January 22, 2002 - Tuesday
Entry by Mama

In Vlad seems that nothing goes according to plan. We were supposed to fly to Moscow today but the airport is still closed. We just hung out all day. We even played in the snow for just a little while. Dad dropped our suitcase keys outside in the snow. He looked and looked and couldn't find them. I went back out to look one more time before he picked the lock. Fortunately I found them in the snow! Bedtime was better tonight. After your bath we all laid on the bed, you on my chest. You fell good and asleep and we carefully placed you in the crib. Tomorrow we go to Moscow if the airport is open.

The view outside our hotel window - snowed in!

January 23, 2002 - Wednesday
Entry by Papa

Departure day from Vladivostok! We get to leave the Vlad Motor Inn and go back to Moscow with you. We got a nice surprise, John the manager gave us a discount on our room, and instead of $125 per night it was only $95 per night. In 20 years when you read this, that probably won't sound like much then. All the people at the hotel were very nice. The girls at the front desk even translated what your caregivers wrote in this journal (in case you don't keep up with your Russian). We met Oksana and Marina in the lobby and off to the airport we went. Oksana changed our tickets for us and checked our bags in. At the airport there were a bunch of ticket windows and about 100-200 people huddled in front of them checking in. No lines, everyone wanting to go first. Oksana just pushed right up to the window and got us in. That's the way any crowded place here seems to be, no lines, one big herd of people all trying to go at once. They let Oksana through security so she could tell us which bus to get on, which is good because there were about 7 or 8 busses before ours arrived, nothing in English, all Russian.

We took the bus to the plane and got out. I had our carryon bags and mom had you. The runway was slippery and mom fell on her butt holding you. Two men helped her up after I grabbed you. Your mom's butt hurt later that night. On the plane and away we go. A German shepherd dog (in a cage) was on our plane and you enjoyed watching him, pointing and going “arf, arf”. Guess you will like Jesse and Jamie. When the food was served we did not know what they were saying. A man in the seat behind us translated for us. We talked to him on the flight and found out he was a co-pilot on the airline on which we were flying. His name was Sergey and he was visiting friends in Vladivostok and coming back to Moscow. He was also looking at buying a car. He said the used car prices run $2500 to $6000 and the cars are all from China or Korea. He said only the wealthy people own cars. We talked to him quite a bit and he was quite friendly.

Inside Vladivostok Airport

Nine hours later touchdown in Moscow, off the plane, on the bus to the terminal and to baggage claim. We met a man from London while getting off the bus, he was living in Vlad and talked to us while we waited for our bags. Tatiana our translator met us, we got our bags and off to the hotel. We stopped on the way to get your picture taken for your Embassy paperwork. We were all very TIRED when we arrived.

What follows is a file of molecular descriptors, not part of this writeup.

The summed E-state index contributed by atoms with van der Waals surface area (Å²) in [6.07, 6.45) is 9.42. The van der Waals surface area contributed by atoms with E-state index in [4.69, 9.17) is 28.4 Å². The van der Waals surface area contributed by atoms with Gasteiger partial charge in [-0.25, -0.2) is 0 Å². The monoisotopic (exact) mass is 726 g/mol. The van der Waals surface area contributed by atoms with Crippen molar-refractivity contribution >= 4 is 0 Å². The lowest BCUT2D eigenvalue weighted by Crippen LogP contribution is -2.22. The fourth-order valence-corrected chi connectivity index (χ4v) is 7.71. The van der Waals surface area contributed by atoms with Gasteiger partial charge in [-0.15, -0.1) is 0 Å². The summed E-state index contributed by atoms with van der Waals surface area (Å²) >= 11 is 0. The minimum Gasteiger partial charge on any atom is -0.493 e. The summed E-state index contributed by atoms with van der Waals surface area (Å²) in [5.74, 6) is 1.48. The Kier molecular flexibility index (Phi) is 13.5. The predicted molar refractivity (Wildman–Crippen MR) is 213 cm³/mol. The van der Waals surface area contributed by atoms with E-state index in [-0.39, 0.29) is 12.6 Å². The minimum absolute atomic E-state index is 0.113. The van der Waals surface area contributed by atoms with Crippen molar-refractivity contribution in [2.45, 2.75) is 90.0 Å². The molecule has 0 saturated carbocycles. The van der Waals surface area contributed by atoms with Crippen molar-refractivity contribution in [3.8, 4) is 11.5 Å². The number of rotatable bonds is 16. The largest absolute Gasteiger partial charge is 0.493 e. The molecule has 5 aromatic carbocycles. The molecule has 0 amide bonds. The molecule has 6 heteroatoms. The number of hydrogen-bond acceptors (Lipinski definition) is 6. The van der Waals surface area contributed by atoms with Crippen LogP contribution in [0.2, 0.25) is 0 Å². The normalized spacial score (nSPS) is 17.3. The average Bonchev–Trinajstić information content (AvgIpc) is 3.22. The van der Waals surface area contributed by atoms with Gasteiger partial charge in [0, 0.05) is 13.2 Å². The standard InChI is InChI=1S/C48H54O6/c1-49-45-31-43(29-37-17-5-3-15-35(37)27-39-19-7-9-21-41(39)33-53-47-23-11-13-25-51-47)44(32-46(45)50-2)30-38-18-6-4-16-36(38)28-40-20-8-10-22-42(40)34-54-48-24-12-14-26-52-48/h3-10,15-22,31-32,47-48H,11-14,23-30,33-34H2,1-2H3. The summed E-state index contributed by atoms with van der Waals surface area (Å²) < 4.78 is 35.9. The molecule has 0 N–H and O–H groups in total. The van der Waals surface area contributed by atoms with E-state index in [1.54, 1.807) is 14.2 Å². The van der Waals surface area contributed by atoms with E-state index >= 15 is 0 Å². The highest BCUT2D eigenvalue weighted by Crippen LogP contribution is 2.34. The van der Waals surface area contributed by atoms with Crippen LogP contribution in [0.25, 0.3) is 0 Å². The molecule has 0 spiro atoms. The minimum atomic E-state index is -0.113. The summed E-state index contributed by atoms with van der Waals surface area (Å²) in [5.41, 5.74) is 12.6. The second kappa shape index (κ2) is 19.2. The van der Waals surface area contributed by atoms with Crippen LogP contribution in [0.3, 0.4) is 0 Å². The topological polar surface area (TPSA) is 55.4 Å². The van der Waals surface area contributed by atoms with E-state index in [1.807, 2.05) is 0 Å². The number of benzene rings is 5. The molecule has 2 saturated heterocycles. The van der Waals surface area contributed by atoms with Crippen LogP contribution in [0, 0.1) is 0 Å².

We met Tatiana (agent) in the hotel lobby at 5:00pm. Moscow time (12 midnight Vlad time). We gave her your paperwork for the Embassy and arraigned to meet your brother, Jacob the next day. We were supposed to have some Marriott reward points to pay for the room but no one could find them. Your mom gave them a hard time today and the next day until they finally found them. The doorman was real nice and gave you a teddy bear before he took us to our room. We unpacked a little and went to bed. You went to bed great! Mama put you in your crib and you laid right down with no fuss. We all went to sleep about 6-7pm. Oops forgot, we stopped at a supermarket on the way to the hotel and bought a bunch of Pepsi, water, chips, yogurt and chocolate for $9, sure beats $9.50 for 2 Cokes at the hotel!

January 24, 2002 - Thursday
Entry by Mama

You woke us up early today about 3:30-4:00am. singing ba baba, ba baba. After about 10 minutes of us thinking how cute you were I got you up and in bed with us. You were wide awake. So finally at 4:30am. I took a shower then fed and dressed you. Our day started very early with you singing, who knows maybe you will be a famous singer.

Our room at the Marriott Grand

January 24, 2002 - Thursday
Entry by Papa

Today we get to go to Dom Rebyonka #23 to see your future brother Jacob. We met our new translator, Galina and driver in the lobby at 9am. and go to the orphanage. We met the director Svetlana, you were crying, she gave you a toy and you soon quieted down. They wouldn't let you come back with us since you were getting over the chicken pox. We left you with the director and tried to sneak out of her office but you caught us and cried. The director soon calmed you down. We met Jacob and he has pretty blue eyes just like you and me. We played with him awhile, he seemed so light after carrying you around. We left, went back to the hotel and had a 2 hour break before we went to the US Embassy to get your visa at 2pm.

Jacob and Papa

What a cutie!